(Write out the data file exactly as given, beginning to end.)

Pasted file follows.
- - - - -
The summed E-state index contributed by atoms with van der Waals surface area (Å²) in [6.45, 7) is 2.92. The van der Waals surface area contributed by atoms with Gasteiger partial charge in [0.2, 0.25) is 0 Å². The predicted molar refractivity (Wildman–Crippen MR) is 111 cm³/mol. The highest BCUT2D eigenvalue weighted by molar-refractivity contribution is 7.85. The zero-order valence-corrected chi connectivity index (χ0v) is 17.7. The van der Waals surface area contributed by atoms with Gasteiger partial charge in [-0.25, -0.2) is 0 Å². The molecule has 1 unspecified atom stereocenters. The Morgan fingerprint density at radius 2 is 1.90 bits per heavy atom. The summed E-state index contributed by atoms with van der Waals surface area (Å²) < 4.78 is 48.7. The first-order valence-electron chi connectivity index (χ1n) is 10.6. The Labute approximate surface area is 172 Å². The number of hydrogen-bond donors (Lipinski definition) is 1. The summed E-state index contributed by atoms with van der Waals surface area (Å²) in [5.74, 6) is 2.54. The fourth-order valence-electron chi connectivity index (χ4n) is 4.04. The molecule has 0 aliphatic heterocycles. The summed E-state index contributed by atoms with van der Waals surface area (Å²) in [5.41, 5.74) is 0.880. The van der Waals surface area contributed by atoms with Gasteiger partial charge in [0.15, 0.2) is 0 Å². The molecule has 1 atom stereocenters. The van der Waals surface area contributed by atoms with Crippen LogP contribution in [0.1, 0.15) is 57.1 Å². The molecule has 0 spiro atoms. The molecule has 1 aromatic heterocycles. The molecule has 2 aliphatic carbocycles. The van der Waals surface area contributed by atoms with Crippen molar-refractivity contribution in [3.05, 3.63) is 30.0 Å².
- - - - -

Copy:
The summed E-state index contributed by atoms with van der Waals surface area (Å²) in [6.45, 7) is 2.92. The van der Waals surface area contributed by atoms with Gasteiger partial charge in [0.2, 0.25) is 0 Å². The predicted molar refractivity (Wildman–Crippen MR) is 111 cm³/mol. The highest BCUT2D eigenvalue weighted by molar-refractivity contribution is 7.85. The zero-order valence-corrected chi connectivity index (χ0v) is 17.7. The van der Waals surface area contributed by atoms with Gasteiger partial charge in [-0.25, -0.2) is 0 Å². The molecule has 1 unspecified atom stereocenters. The Morgan fingerprint density at radius 2 is 1.90 bits per heavy atom. The summed E-state index contributed by atoms with van der Waals surface area (Å²) < 4.78 is 48.7. The first-order valence-electron chi connectivity index (χ1n) is 10.6. The Labute approximate surface area is 172 Å². The number of hydrogen-bond donors (Lipinski definition) is 1. The summed E-state index contributed by atoms with van der Waals surface area (Å²) in [5.74, 6) is 2.54. The fourth-order valence-electron chi connectivity index (χ4n) is 4.04. The molecule has 0 aliphatic heterocycles. The summed E-state index contributed by atoms with van der Waals surface area (Å²) in [5.41, 5.74) is 0.880. The van der Waals surface area contributed by atoms with Gasteiger partial charge in [0.15, 0.2) is 0 Å². The molecule has 1 atom stereocenters. The van der Waals surface area contributed by atoms with Crippen LogP contribution in [0.1, 0.15) is 57.1 Å². The molecule has 0 spiro atoms. The molecule has 1 aromatic heterocycles. The molecule has 2 aliphatic carbocycles. The van der Waals surface area contributed by atoms with Crippen molar-refractivity contribution in [3.05, 3.63) is 30.0 Å².